The development of new stock for the Elizabeth Line is also a major contributory factor, with nearly 600 new carriages expected – an issue which David Sherrin, senior project manager for rolling stock at TfL, spoke to RTM about in 2017.

A number of the programmes involve the introduction of all or part of an electric train fleet, for example the new GWR Electrostars which were integrated into the network earlier this month.

“Rail customers want modern, comfortable and reliable trains and the private and public sectors working together are delivering thousands of new carriages to improve journeys around the country,” said Malcolm Brown, chair of the industry’s Rolling Stock Strategy Steering Group.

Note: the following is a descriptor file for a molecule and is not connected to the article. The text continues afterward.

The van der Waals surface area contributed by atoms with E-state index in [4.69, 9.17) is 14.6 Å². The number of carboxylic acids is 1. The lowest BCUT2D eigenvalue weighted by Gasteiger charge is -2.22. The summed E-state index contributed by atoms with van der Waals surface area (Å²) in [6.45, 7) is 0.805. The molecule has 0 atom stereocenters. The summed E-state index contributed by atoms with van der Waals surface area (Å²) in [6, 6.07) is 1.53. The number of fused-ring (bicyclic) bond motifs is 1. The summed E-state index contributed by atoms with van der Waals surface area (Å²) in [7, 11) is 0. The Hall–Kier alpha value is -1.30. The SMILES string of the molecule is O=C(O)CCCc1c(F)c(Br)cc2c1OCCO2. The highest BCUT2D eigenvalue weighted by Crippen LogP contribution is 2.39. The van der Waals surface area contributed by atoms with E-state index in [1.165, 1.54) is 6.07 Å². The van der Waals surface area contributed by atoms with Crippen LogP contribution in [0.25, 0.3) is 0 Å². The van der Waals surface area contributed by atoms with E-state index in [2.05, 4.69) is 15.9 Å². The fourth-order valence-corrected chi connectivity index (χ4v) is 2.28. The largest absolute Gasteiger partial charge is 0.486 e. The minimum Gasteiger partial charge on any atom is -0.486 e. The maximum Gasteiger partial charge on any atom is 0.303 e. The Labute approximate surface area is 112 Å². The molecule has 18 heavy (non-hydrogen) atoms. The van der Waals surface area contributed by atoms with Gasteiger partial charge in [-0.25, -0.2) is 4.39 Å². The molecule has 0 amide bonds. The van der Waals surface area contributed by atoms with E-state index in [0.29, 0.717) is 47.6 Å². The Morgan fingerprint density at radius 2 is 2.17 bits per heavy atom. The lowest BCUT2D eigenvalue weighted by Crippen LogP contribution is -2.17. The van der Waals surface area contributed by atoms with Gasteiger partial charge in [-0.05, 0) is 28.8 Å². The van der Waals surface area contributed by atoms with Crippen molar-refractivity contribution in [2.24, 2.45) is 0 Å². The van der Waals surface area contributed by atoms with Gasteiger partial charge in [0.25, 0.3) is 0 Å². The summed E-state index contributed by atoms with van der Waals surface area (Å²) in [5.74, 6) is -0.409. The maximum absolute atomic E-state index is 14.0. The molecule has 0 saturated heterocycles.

“Private sector investment in new rolling stock orders are now at a historically high level and innovation by manufacturers will see technology utilised to make trains greener, more intelligent and more accessible than ever.

“Our priority is now to ensure that all passengers across the network benefit from this new rolling stock and the sustainable investment in existing trains through careful fleet management.”

Following today’s revelation, the RDG’s long-term rolling stock strategy, published later this spring, is expected to say that the total number of carriages running on Britain’s railway is estimated to increase from 13,000 to 15,900 – a growth of 22%.

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Comments

Graham Pauling   29/01/2018 at 20:33

How is any of this a "revelation"? Both Modern Railways and Rail magazines, plus the DfT own announcements in 2017, have listed the number of new vehicles coming in service between 2017 and 2022.